It’s a verbal labyrinth; it’s a zoetrope of rape and murder and prison violence; it’s a deep sea fish that crawls, impossibly, through the Sonora desert; it’s a world in which the Virgin winks and the whores are cross-eyed.
There is no summary for this book. 2666 is Bolaño’s final opus, published posthumously one year after his death in 2003. Its five parts are incongruous but have a tip-of-the-tongue commonality that sucks them toward one point: Santa Teresa, Sonora, Mexico. Ignacio Echevarría, Bolaño’s literary executor, writes in an addendum to the FSG edition that the novel’s title references a passage from one of Bolaño’s previous novels, Amulet, which he had published five years before 2666:
Guerrero, at that time of night, is more like a cemetery than an avenue, not a cemetery in 1974 or in 1968, or in 1975, but a cemetery in the year 2666, a forgotten cemetery under the eyelid of a corpse or an unborn child, bathed in the dispassionate fluids of an eye that tried so hard to forget one particular thing that it ended up forgetting everything else.
And 2666 really is a cemetery of sorts and one that inters all the creepiness of something crawling beneath the eyelid of its many corpses.
The Part About the Crimes, longest of its five parts, is also the heaviest. Roughly half of its pages detail, in bare crime report language, the rape, strangulation and death of nearly 300 women. It isn’t sensationalized. It isn’t sexualized. It isn’t misogyny in print. It just is.
The violence becomes staggering because it doesn’t seem like so much at first. Bolaño wrote the descriptions into the storyline as a smattering, and at first it seems like a few examples to highlight a point, that extra detail that makes the violence more real. We think these reports will drop off before long, and we’re galled that they never do. Right up until the end we read that dry, matter of fact prose of crime reports, fluffed out only rarely with the highly personalized flourish of the individual detective who wrote it up. It feels like too much, like a suffocation.
The next dead woman was Leticia Contreres Zamudio…in one of the private rooms of La Riviera, they found the body, which exhibited multiple wounds to the abdomen and chest, as well as to the forearms…
We want it to stop, as if these crimes were something we could stop by shouting for them to Go Away!
And still they keep on coming:
She was dressed in Lee jeans, a sweatshirt, and a red vest. She was very thin. She had been raped numerous times and stabbed, and the cause of death was a fracture of the hyoid bone.
Three hundred deaths. And they sit there within Bolaño’s larger story that contains, among other things, a detective’s love affair, a university rector’s insomniac philosophy and an enigmatic German writer whom we think we’ve found in these pages while always doubting it’s really him.
Bolaño’s prose is varied in technique: stream of consciousness, Spartan, intellectual, fumy, slang, formal, gesturing – and yet consistent. Bolaño has the rare ability to create something so complex that, in its very complexity, feeds off itself, is self-referential and evokes in the unlikeliest of places the feel, tone, motifs and characters of its previous incarnations, i.e. its forerunning parts.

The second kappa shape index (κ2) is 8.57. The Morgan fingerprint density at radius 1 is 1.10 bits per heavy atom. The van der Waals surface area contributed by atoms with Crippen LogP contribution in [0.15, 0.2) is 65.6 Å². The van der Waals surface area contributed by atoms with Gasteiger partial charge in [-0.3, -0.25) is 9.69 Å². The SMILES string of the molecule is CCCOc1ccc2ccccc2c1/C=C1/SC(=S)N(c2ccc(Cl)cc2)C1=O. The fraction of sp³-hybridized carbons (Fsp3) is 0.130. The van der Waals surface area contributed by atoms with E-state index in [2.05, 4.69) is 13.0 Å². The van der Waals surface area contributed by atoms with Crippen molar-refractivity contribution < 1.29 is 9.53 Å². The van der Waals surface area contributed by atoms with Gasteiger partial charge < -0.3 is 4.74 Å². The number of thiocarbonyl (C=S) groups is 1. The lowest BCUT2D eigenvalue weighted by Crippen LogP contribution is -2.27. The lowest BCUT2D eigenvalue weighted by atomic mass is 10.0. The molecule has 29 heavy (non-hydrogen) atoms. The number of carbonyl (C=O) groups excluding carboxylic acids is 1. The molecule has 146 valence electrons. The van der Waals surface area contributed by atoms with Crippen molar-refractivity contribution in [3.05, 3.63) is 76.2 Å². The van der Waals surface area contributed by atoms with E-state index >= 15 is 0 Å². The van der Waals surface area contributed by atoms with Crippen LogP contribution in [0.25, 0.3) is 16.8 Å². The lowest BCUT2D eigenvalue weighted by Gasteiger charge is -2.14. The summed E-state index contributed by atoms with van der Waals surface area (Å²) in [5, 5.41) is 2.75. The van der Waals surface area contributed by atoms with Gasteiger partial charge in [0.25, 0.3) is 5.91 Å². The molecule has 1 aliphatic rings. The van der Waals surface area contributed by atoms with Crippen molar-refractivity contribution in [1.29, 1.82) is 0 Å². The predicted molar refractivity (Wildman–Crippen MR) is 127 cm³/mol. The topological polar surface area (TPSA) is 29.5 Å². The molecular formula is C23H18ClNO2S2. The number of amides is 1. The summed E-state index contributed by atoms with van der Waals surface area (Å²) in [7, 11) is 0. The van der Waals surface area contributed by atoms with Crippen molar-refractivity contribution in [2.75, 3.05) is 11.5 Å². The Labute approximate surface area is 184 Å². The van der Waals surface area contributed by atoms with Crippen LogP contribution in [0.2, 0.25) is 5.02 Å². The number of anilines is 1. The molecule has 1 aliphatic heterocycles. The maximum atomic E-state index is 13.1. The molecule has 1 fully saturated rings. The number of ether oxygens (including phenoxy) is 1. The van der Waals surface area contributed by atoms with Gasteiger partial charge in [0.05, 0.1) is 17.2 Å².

The first part, the Part About the Critics, is child to the Baudelaire that Bolaño chose to open his novel: an oasis of horror in a sea of boredom. Its subject matter is mundane and the perfect background for Bolaño’s prose; it’s a much-needed aperitif before we tumble down the rabbit hole.
Because 2666, swallowing up centuries of art, history, literature, biology, mysticism and politics, in its writing unfolds experimentally as a canvas for numerous artistic styles.
Bolaño’s writing in the Part About the Critics is infected by the more easily digested surrealist tendencies, tendencies that harden and break up into a cubist mash-up in the Part About Amalfitano and the Part About Fate, only to then splinter, glinting, into the thousand and one shards of a baroque masterpiece in the Part About the Crimes and then congeal once more into a semblance of reality in the Part About Archimboldi (the German writer with the funny name who is at the center of Bolaño’s novel).
We can read the parts to 2666 as individual novels with complete stories that niggle the mind into exercising perhaps those areas of itself that it has long forgotten; that’s how different each of the parts to it is. Bolaño had initially intended 2666 to be published as five separate books. A series, one through five, that can also be puzzled into a rebus that offers us a new perspective to read it from part five to part two and maybe then moving to part four, three and then finally part one at the very end – or in any combination we choose.
But it all does connect. More than this, any one paragraph in this novel, chosen at random, will guarantee some kind of reaction, whether mental or more visceral. Bolaño’s writing always has something to say, and our own imaginations determine what images we read and what emotions we feel.
2666 is provocative in its language, its attitude, its blasphemies and vulgarity. If any book can lay claim to vulgarity with tact, it’s this one. Bolaño has a distinctive style (as readers of his more popular Savage Detectives already know), and 2666 is a distinctive book. It’s a tricky text, but it’s worth the strain.
…and despite the chaos of the text, in the end he was left with a feeling of great satisfaction.
2666 · Roberto Bolaño · 2004
Natasha Wimmer translation · Farrar, Straus and Giroux, 2008 · 893 pages, hardcover